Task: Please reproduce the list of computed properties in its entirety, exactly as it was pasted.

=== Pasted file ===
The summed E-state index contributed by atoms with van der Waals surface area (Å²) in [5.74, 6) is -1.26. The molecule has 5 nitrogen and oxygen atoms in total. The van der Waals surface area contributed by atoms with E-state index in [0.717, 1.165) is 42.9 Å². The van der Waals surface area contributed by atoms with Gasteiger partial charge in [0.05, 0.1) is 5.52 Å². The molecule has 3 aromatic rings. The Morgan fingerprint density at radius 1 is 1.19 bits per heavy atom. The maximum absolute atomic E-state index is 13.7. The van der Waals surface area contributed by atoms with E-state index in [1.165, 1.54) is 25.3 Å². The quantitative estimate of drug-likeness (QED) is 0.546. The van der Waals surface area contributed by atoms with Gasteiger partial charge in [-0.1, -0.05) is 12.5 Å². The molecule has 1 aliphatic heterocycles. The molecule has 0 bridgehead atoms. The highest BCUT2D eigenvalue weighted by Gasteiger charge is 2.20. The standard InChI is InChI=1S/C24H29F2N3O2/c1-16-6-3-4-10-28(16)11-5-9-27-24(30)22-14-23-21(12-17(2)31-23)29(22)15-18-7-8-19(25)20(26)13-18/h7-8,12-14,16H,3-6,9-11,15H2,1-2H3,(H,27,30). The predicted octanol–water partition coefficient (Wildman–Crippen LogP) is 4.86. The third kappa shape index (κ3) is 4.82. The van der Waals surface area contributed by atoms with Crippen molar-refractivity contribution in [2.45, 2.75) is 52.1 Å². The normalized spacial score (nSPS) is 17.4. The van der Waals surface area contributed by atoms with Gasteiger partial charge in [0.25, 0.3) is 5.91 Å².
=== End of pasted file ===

The summed E-state index contributed by atoms with van der Waals surface area (Å²) in [5.74, 6) is -1.26. The molecule has 5 nitrogen and oxygen atoms in total. The van der Waals surface area contributed by atoms with E-state index in [0.717, 1.165) is 42.9 Å². The van der Waals surface area contributed by atoms with Gasteiger partial charge in [0.05, 0.1) is 5.52 Å². The molecule has 3 aromatic rings. The Morgan fingerprint density at radius 1 is 1.19 bits per heavy atom. The maximum absolute atomic E-state index is 13.7. The van der Waals surface area contributed by atoms with E-state index in [1.165, 1.54) is 25.3 Å². The quantitative estimate of drug-likeness (QED) is 0.546. The van der Waals surface area contributed by atoms with Gasteiger partial charge in [-0.1, -0.05) is 12.5 Å². The molecule has 1 aliphatic heterocycles. The molecule has 0 bridgehead atoms. The highest BCUT2D eigenvalue weighted by Gasteiger charge is 2.20. The standard InChI is InChI=1S/C24H29F2N3O2/c1-16-6-3-4-10-28(16)11-5-9-27-24(30)22-14-23-21(12-17(2)31-23)29(22)15-18-7-8-19(25)20(26)13-18/h7-8,12-14,16H,3-6,9-11,15H2,1-2H3,(H,27,30). The predicted octanol–water partition coefficient (Wildman–Crippen LogP) is 4.86. The third kappa shape index (κ3) is 4.82. The van der Waals surface area contributed by atoms with Crippen molar-refractivity contribution in [2.45, 2.75) is 52.1 Å². The normalized spacial score (nSPS) is 17.4. The van der Waals surface area contributed by atoms with Gasteiger partial charge in [0.25, 0.3) is 5.91 Å².